Ian Brown

People are very often unaware of how much data is gathered about them—let alone the purposes for which it can be used.

MEPs failed to support a Green call to protect Edward Snowden as a whistleblower, in order to allow him to give his testimony to the European Parliament in March. Image by greensefa.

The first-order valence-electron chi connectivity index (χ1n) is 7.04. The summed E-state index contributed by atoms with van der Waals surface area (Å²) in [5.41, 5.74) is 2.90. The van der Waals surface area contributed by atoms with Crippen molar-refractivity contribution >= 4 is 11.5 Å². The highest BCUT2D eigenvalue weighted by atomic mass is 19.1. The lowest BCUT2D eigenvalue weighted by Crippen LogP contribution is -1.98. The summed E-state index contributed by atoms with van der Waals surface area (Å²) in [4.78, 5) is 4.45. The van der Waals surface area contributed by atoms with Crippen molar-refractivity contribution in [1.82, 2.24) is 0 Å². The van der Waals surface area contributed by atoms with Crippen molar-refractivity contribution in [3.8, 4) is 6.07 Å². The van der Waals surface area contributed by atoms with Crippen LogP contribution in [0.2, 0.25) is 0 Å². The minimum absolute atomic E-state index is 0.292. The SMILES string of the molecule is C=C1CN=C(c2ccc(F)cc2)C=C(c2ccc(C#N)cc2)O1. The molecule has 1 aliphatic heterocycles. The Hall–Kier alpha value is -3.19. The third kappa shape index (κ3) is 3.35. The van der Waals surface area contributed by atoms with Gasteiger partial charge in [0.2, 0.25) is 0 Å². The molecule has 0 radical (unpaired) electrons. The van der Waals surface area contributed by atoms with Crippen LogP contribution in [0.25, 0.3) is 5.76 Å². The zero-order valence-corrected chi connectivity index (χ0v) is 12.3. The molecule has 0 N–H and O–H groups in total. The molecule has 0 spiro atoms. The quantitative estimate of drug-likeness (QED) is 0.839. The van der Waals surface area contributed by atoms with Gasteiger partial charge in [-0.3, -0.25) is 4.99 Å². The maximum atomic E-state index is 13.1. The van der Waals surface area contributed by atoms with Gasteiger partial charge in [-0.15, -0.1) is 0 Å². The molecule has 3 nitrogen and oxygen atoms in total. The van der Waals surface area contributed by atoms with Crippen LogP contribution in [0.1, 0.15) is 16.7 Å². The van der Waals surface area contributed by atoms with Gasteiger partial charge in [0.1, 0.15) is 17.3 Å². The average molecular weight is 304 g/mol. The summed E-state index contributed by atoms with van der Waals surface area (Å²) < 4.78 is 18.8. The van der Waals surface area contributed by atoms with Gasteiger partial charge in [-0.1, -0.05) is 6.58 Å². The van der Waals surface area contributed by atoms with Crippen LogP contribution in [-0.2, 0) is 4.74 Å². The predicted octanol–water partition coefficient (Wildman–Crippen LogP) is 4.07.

Computers have developed enormously since the Second World War: alongside a rough doubling of computer power every two years, communications bandwidth and storage capacity have grown just as quickly. Computers can now store much more personal data, process it much faster, and rapidly share it across networks. Data is collected about us as we interact with digital technology, directly and via organisations. Many people volunteer data to social networking sites, and sensors—in smartphones, CCTV cameras, and “Internet of Things” objects—are making the physical world as trackable as the virtual. People are very often unaware of how much data is gathered about them—let alone the purposes for which it can be used. Also, most privacy risks are highly probabilistic, cumulative, and difficult to calculate. A student sharing a photo today might not be thinking about a future interview panel; or that the heart rate data shared from a fitness gadget might affect future decisions by insurance and financial services (Brown 2014). Rather than organisations waiting for something to go wrong, then spending large amounts of time and money trying (and often failing) to fix privacy problems, computer scientists have been developing methods for designing privacy directly into new technologies and systems (Spiekermann and Cranor 2009). One of the most important principles is data minimisation; that is, limiting the collection of personal data to that needed to provide a service—rather than storing everything that can be conveniently retrieved. This limits the impact of data losses and breaches, for example by corrupt staff with authorised access to data—a practice that the UK Information Commissioner’s Office (2006) has shown to be widespread. Privacy by design also protects against function creep (Gürses et al. 2011). When an organisation invests significant resources to collect personal data for one reason, it can be very tempting to use it for other purposes. While this is limited in the EU by data protection law, government agencies are in a…